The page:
I’m 30,000 words into my next Jessica Warne novel. But I’ve been away from the story for a while, dealing with life stuff, and now my manuscript is like bread left out on the counter too long. That happens when I don’t keep up my momentum.
From where I’m sitting, my manuscript looks puffy. Thirty-thousand words, and I’m still setting up conflicts like dominos. As an impatient reader, I’m an impatient writer. It’s time to knock some of those dominos down, I think.
Yeah, I know the experts say you should blast through your first draft with your ass on fire, but my ass-blasty drafts are way too puffy, I think.
Writing Processes: Patterson vs. Smith
I’ve been researching different writing/editing styles and trying to find my own. On the plotting side of the spectrum, you have the James Pattersons of the world. He spends months refining a 40-80 page outline, and only when it’s perfect does he write. Once the story is there, in the outline, the work becomes paint by numbers. On the opposite side of the spectrum, you’ll find pantsers, like Dean Wesley Smith. They jump into the blank page without preconceptions, ready to observe the story unfold inside their minds eye.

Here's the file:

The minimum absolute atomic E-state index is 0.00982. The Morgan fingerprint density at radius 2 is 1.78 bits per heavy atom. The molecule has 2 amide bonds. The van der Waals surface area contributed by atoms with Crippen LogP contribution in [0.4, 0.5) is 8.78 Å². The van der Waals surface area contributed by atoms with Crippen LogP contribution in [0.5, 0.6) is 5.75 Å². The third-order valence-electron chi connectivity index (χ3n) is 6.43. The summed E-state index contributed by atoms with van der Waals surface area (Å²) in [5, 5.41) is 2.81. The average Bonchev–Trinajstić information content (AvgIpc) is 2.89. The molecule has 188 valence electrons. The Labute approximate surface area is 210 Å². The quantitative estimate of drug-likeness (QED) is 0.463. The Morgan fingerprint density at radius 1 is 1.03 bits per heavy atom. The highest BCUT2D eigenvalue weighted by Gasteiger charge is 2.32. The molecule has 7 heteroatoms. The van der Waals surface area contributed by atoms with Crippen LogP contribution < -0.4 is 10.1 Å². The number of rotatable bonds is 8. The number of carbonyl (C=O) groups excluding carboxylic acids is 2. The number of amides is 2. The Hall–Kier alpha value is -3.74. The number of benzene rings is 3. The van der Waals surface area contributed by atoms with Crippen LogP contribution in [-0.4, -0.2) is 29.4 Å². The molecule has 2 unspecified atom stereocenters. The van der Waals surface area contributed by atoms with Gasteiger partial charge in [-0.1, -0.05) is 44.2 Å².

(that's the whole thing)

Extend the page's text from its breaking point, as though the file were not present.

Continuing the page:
Surprisingly, Smith does little editing once a manuscript is complete. It all happens in the heat of the moment. He moves forward through the writing process in a looping motion, writing a new chapter, then circling back to tweak past chapters, then moving the narrative further forward with each pass. That’s how I wrote, back when I started, when I wasn’t trying to emulate other authors or write a zillion words a day.
What attracts me about that approach is the way Smith has fun with the story, and then he publishes it and moves onto the next. THAT WAS FUN. MAY I HAVE ANOTHER? His approach sounds like freedom compared to the long and tedious rounds of developmental editing, second-guessing, and obsessing that goes into a standard editorial process. But is Smith’s process too pie-in-the-sky? He’s not the only person who writes this way. Nora Roberts and Stephen King use a similar process. But I worry about the lack of quality control.
Regardless of which way I go, a story needs to have an arc. There’s a certain flow to the thing we call story. But an arc isn’t the same thing as an outline. Perhaps being a good “pantser” requires an ability to hold true to the structure of a story, without needing to plot out every scene like you’re a storyboard artist making a movie.
All of this is a long-winded way of asking myself the question: What should I do with my 30,000 words of stale bread?
Rather than adding on, I think I’ll print out that draft, and start fresh with a blank page. I’ll dive in, slowly at first, rebuilding the arc, in a forward looping motion. More play, less paint-by-numbers, but I want each piece to be sleek and smart and fun.
Hmm… Let’s see how it goes.